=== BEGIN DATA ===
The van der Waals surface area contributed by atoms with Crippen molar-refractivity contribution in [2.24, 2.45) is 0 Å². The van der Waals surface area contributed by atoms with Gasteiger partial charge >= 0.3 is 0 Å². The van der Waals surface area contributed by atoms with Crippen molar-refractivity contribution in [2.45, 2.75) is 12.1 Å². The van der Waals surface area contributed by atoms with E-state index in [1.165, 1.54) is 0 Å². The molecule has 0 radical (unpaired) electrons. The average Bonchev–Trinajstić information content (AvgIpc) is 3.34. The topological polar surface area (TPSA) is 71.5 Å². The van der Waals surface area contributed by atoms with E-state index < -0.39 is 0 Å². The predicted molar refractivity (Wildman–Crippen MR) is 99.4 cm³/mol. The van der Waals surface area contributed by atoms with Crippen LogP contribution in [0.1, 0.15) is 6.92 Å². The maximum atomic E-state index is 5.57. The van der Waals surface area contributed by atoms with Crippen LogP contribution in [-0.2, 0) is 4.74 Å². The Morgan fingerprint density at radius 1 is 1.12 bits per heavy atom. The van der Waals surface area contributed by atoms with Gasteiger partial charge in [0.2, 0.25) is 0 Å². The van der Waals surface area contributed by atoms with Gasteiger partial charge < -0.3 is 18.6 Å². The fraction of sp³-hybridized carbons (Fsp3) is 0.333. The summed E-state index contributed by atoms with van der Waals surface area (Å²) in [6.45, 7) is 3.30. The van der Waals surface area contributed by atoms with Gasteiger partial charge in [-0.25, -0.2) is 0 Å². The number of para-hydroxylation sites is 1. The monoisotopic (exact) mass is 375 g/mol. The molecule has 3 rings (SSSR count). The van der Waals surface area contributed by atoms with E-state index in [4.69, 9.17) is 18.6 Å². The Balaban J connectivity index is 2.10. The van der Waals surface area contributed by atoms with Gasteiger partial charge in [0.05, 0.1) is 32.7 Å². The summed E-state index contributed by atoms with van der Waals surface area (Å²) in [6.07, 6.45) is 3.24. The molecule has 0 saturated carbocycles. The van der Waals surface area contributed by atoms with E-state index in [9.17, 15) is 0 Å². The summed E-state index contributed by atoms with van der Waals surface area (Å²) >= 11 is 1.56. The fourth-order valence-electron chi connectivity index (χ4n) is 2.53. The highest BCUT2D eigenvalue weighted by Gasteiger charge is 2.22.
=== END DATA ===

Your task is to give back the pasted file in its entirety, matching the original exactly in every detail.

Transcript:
The van der Waals surface area contributed by atoms with Crippen molar-refractivity contribution in [2.24, 2.45) is 0 Å². The van der Waals surface area contributed by atoms with Gasteiger partial charge >= 0.3 is 0 Å². The van der Waals surface area contributed by atoms with Crippen molar-refractivity contribution in [2.45, 2.75) is 12.1 Å². The van der Waals surface area contributed by atoms with E-state index in [1.165, 1.54) is 0 Å². The molecule has 0 radical (unpaired) electrons. The average Bonchev–Trinajstić information content (AvgIpc) is 3.34. The topological polar surface area (TPSA) is 71.5 Å². The van der Waals surface area contributed by atoms with E-state index < -0.39 is 0 Å². The predicted molar refractivity (Wildman–Crippen MR) is 99.4 cm³/mol. The van der Waals surface area contributed by atoms with Crippen LogP contribution in [0.1, 0.15) is 6.92 Å². The maximum atomic E-state index is 5.57. The van der Waals surface area contributed by atoms with Crippen LogP contribution in [-0.2, 0) is 4.74 Å². The Morgan fingerprint density at radius 1 is 1.12 bits per heavy atom. The van der Waals surface area contributed by atoms with Gasteiger partial charge in [0.2, 0.25) is 0 Å². The van der Waals surface area contributed by atoms with Gasteiger partial charge < -0.3 is 18.6 Å². The fraction of sp³-hybridized carbons (Fsp3) is 0.333. The summed E-state index contributed by atoms with van der Waals surface area (Å²) in [6.45, 7) is 3.30. The van der Waals surface area contributed by atoms with Gasteiger partial charge in [-0.25, -0.2) is 0 Å². The number of para-hydroxylation sites is 1. The monoisotopic (exact) mass is 375 g/mol. The molecule has 3 rings (SSSR count). The van der Waals surface area contributed by atoms with E-state index in [4.69, 9.17) is 18.6 Å². The Balaban J connectivity index is 2.10. The van der Waals surface area contributed by atoms with Gasteiger partial charge in [0.05, 0.1) is 32.7 Å². The summed E-state index contributed by atoms with van der Waals surface area (Å²) in [6.07, 6.45) is 3.24. The molecule has 0 saturated carbocycles. The van der Waals surface area contributed by atoms with E-state index in [9.17, 15) is 0 Å². The summed E-state index contributed by atoms with van der Waals surface area (Å²) >= 11 is 1.56. The fourth-order valence-electron chi connectivity index (χ4n) is 2.53. The highest BCUT2D eigenvalue weighted by Gasteiger charge is 2.22.